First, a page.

In terms of RMSE, our analyses indicate that artificial neural networks allowed for the most precise determination of a stem shape for all the species studied except for alder, for which the REG model was better. In terms of estimating tree volume, ANNs were the best for coniferous species and among deciduous ones only for birch (Betula pendula). The latter result may have to do with irregular morphological forms of deciduous species [23], whose shape is difficult to describe using a single function. However, the results obtained using neural networks were close enough to those obtained using the regression and Kozak (2004) models to suppose that they can improve, for example, after increasing the number of learning epochs or the size of the training set. Slightly higher errors were observed for regression models (REG) than for ANNs (except for alder). For both methods (ANN and REG), no systematic errors were found in the determination of diameters at different heights of a stem.

In terms of total volume estimation, Kozak’s model proved to be the best for oak and pine. Attempts to describe stem shape using the Kozak taper-equation model resulted in obtaining systematic errors for some sections of the stem, especially in its lower and middle parts. Similar results were obtained by Rojo and Perales [19]: Using Kozak’s taper-equation model to describe stem shape, they showed overestimation for bottom parts of the stem, which, according to the authors, may result from a lack of data for larger and/or older trees, whose stems have more neiloidal shapes in their lower parts. Other authors reported similar effects related to the occurrence of systematic errors when a single function was used to describestem curves: For example, in Li and Weiskittel [4], the Kozak model, being compared to other models based on one function, gave errors in the upper and middle parts of stems for red spruce. In the aforementioned studies, the Kozak model predicted better than to other models did for red spruce and white pine. In the study by Rojo and Prales [19], the Akaike criteria also indicated the Kozak model as the best choice for maritime pine in Galicia. We obtained similar results in our research in terms of the RMSE error only in terms of the determination of total volume for pine (Pinus sylvestris L.). At first sight the overall performance of all models seems to be similar. Although, the summarizing ranks (Table 4) in terms of RMSE and EF show that the ANN model was the best for prediction both diameter and volume. The other two models (Kozak 2004 and REG) had lowest bias. High rank for bias of ANN model was caused by result for Alder.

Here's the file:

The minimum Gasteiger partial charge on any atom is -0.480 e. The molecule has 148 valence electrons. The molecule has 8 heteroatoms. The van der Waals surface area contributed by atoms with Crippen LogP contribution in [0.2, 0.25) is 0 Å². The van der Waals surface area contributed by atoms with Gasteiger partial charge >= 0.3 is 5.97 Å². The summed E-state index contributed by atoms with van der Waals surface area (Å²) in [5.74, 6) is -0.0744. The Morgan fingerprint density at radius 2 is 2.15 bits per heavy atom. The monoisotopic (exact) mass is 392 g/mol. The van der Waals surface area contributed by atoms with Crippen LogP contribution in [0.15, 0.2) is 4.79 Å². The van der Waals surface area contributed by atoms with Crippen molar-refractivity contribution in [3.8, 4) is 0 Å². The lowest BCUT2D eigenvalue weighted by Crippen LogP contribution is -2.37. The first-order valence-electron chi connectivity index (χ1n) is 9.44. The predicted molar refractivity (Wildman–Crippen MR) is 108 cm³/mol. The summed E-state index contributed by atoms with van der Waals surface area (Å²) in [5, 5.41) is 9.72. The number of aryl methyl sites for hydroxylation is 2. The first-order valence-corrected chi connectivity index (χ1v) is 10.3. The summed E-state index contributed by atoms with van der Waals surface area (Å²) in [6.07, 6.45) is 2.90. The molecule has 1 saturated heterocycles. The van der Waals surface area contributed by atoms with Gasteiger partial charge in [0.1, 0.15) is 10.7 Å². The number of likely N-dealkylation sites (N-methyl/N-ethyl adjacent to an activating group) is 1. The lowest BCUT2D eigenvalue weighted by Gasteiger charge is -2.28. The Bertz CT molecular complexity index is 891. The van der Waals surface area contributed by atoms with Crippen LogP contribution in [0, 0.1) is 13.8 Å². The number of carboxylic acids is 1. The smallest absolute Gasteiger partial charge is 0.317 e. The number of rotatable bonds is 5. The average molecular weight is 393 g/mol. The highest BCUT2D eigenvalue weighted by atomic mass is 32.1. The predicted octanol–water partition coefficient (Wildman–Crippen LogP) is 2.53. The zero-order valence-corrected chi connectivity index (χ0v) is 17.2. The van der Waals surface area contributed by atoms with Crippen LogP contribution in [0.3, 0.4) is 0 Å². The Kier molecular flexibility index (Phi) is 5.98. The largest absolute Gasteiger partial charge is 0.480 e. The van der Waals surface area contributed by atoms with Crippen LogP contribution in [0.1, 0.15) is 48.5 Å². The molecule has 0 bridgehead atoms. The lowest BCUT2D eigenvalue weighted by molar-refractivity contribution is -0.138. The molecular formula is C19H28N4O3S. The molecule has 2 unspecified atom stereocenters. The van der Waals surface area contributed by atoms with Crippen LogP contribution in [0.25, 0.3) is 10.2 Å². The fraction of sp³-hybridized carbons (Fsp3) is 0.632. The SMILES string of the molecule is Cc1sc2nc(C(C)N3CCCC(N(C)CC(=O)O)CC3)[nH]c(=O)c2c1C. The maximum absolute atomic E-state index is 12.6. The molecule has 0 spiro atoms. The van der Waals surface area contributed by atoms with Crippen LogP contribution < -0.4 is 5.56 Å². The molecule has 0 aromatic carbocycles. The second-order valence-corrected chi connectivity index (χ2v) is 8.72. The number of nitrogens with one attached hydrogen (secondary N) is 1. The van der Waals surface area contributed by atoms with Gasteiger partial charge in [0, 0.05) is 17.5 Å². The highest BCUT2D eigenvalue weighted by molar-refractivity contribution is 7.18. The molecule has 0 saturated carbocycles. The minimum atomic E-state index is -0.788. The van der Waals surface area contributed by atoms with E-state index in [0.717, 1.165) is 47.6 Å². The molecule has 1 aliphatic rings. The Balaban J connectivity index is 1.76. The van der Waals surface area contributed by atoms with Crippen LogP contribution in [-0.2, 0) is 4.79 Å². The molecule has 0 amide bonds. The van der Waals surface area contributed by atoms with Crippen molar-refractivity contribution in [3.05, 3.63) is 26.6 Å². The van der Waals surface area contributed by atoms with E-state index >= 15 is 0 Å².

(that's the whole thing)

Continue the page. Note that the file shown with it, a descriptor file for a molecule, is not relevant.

It can be concluded that by creating stem shape models according to the recommendations by MacFarlane and Weiskittel [23], that is, avoiding exclusion criteria for irregularly shaped trees and for various species and different age stands, the neural networks model gave the most precise results in terms of diameter prediction.This model’s predominance was also visible in the prediction of tree volume for all coniferous species and birch. The REG model was estimated with smaller systematic errors, but its disadvantage is that it does not guarantee to well represent a monotonic convergent shape of a tree, because the individual regression equations are independent of each other. Like the Kozak model (2004), the REG model cannot be improved, which means that the class of the function describing a stem diameter for a given height does not change. Despite these inconveniences and its simplicity, the REG model works well, especially for describing stem volume.